Today’s manifesto launches from UKIP and the Liberal Democrats means all the main parties’ wares are finally on display. But as the dust begins to settle on these documents, after so much fanfare, it is worth pausing to reflect on what on earth they have actually achieved.
The parties have used their manifestos for a huge range of purposes. They have been ‘weaponised’ to address enduring weaknesses, they have been employed as a desperate last-minute offering to the electorate, and they have been used as an attempt to change the topic of public discussion. But manifestos should not be media-oriented cudgels, inserted into a campaign to shore up the vote in a section of the public or to provide a last minute boost to a campaign that has ongoing in the public arena for nigh on six months.
Rather, they should be a clear, costed plan for Government, and they should be released at such a time and in such a manner that they allow the greater part of the election contest – not the closing moments – to be based on a foundation of facts, not spin. This is what voters need, deserve, and should expect to receive from parties serious about winning them over on sound policy foundations.
Perhaps unexpectedly, it is the Green Party’s manifesto that leads the pack on these terms. The policies may veer from heavy-handed state interventionism to near-libertarianism, but they are at least properly explained and costed. The document has been laid out with great clarity, and the financial appendix at the back of the manifesto – which explores in detailed tables projected tax revenue, expenditure and borrowing requirements – sets a high standard for manifesto costing.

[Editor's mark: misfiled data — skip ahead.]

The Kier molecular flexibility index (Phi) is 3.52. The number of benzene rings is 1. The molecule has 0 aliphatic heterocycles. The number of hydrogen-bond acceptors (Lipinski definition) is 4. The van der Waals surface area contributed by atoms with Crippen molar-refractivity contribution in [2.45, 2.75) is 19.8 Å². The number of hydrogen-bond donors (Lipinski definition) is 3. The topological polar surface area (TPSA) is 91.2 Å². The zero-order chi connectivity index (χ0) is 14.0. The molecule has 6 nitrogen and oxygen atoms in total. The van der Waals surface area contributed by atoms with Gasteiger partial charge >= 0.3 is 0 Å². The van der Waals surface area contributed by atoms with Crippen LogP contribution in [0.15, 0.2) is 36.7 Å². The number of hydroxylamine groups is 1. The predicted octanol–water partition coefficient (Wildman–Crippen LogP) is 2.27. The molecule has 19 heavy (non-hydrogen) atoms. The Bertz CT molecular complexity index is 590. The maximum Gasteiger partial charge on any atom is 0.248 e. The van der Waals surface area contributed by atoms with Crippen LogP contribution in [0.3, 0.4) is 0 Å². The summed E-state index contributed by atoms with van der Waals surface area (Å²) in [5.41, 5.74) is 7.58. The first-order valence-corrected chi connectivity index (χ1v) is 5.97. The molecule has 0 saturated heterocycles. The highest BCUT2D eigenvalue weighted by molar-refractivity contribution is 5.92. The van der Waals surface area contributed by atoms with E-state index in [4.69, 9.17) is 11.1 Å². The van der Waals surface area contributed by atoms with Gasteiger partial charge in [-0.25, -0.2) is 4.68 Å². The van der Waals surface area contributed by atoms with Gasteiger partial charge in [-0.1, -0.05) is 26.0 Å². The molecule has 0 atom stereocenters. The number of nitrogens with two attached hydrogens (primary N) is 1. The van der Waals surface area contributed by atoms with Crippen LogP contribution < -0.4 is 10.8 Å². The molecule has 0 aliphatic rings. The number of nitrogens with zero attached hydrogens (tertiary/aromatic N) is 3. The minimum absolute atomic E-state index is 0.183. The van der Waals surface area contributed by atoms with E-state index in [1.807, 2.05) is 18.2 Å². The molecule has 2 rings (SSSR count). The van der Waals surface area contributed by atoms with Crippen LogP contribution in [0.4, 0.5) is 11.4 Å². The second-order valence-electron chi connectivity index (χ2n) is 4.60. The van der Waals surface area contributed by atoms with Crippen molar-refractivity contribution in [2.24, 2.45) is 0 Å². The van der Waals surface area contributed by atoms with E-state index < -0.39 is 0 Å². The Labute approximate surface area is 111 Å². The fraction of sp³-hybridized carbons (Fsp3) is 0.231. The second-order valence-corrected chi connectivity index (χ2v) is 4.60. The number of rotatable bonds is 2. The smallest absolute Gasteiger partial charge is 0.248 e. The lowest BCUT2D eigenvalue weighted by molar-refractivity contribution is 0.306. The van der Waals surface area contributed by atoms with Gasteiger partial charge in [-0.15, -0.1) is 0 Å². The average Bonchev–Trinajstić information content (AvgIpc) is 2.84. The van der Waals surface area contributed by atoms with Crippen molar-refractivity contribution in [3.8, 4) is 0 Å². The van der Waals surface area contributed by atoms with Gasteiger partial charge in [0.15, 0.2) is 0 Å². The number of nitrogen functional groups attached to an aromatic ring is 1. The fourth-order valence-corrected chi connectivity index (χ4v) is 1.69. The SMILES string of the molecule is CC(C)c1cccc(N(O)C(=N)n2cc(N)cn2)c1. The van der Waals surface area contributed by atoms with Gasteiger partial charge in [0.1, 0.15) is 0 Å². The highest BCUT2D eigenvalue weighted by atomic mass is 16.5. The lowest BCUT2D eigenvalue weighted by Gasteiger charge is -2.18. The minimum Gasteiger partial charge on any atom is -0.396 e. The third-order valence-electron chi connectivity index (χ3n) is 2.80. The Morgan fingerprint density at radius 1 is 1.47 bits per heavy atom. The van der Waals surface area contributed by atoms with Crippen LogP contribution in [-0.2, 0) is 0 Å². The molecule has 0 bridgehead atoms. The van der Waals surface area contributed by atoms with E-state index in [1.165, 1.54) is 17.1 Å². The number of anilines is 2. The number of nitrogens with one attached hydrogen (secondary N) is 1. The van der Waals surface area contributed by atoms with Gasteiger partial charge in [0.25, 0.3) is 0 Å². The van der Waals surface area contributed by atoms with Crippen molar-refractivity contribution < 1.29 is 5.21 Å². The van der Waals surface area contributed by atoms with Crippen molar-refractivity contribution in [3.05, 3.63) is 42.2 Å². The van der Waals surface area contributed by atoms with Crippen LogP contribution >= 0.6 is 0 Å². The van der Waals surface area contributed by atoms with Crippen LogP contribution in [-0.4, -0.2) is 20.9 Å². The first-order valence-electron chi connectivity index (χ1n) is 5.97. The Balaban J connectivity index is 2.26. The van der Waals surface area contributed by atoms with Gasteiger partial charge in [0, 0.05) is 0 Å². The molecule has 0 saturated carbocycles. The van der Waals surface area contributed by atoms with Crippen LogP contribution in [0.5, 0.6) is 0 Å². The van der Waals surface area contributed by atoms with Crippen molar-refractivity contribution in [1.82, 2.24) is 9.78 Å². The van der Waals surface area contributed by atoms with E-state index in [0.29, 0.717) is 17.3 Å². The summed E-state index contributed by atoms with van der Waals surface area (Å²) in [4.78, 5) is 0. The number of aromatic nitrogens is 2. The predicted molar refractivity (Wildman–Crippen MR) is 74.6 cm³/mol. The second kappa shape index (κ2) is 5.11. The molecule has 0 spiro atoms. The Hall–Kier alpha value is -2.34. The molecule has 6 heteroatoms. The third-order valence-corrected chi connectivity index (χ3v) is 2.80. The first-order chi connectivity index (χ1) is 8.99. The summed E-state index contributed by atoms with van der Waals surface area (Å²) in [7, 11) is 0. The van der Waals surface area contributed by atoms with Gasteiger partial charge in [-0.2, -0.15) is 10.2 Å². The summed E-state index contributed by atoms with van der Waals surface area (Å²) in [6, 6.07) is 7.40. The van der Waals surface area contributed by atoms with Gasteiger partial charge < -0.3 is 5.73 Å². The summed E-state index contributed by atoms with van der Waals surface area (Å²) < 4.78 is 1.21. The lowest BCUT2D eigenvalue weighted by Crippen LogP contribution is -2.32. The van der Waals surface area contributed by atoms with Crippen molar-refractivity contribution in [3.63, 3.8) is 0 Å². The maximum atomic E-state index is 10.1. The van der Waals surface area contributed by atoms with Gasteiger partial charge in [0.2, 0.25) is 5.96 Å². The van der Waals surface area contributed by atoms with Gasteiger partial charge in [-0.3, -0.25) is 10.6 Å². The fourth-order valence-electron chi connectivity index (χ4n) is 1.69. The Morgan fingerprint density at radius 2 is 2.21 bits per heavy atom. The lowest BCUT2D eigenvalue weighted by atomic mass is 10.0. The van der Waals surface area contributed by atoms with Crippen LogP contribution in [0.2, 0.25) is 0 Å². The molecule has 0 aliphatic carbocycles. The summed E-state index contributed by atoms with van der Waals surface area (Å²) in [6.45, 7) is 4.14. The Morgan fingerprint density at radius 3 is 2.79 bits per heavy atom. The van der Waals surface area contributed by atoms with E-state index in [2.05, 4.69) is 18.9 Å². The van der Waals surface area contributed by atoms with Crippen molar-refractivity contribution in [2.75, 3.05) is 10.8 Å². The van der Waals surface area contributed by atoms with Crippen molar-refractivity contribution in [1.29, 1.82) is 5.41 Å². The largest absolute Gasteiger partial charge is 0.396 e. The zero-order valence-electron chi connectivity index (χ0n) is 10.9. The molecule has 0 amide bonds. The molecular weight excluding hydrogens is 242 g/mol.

The other parties’ efforts fall well short of this, leaving the electorate none the wiser. Their various uses of the manifestos may make sense in campaigning terms – the pitch for Coalition partnership, the last minute offers, the compensation for a perceived weakness – but they don’t work in the interests of the voting public.
How best then to herd these political cats towards more clarity, openness and accountability? Labour’s commitment to legislate in order to force the major parties to have their manifestos checked by the Office of Budgetary Responsibility (OBR) is a step in the right direction, but is too heavy-handed. There is a better solution.
Rather than undertaking an enforced examination of the manifestos, the OBR should commit to the independent and transparent costing of the manifestos, provided that the parties submit their manifestos to them by a fixed deadline, well in advance of the short campaign. The OBR would then review the costings, work through them with the parties, and release them all at the same time a few weeks before the short campaign.
This would inspire two important changes. First, it would push the main contenders in the Election towards more realistic and responsible manifesto commitments, while preventing ‘challenger’ parties from running campaigns based on radical and expensive policies that they know they will never have to fully explain.
Second and most importantly, it would stimulate the early release of manifestos. It would end the last minute game of chicken between the parties over manifesto release dates, which results in the manifestos being published long after the tone of the campaign is set and the TV debates have been concluded. Every party would scramble to submit their report to the OBR by the set, early date, terrified of being accused of avoiding proper scrutiny.
This crop of manifestos has been quite interesting, but for all the wrong reasons. With a few light-touch changes, manifestos could become meaningful once more.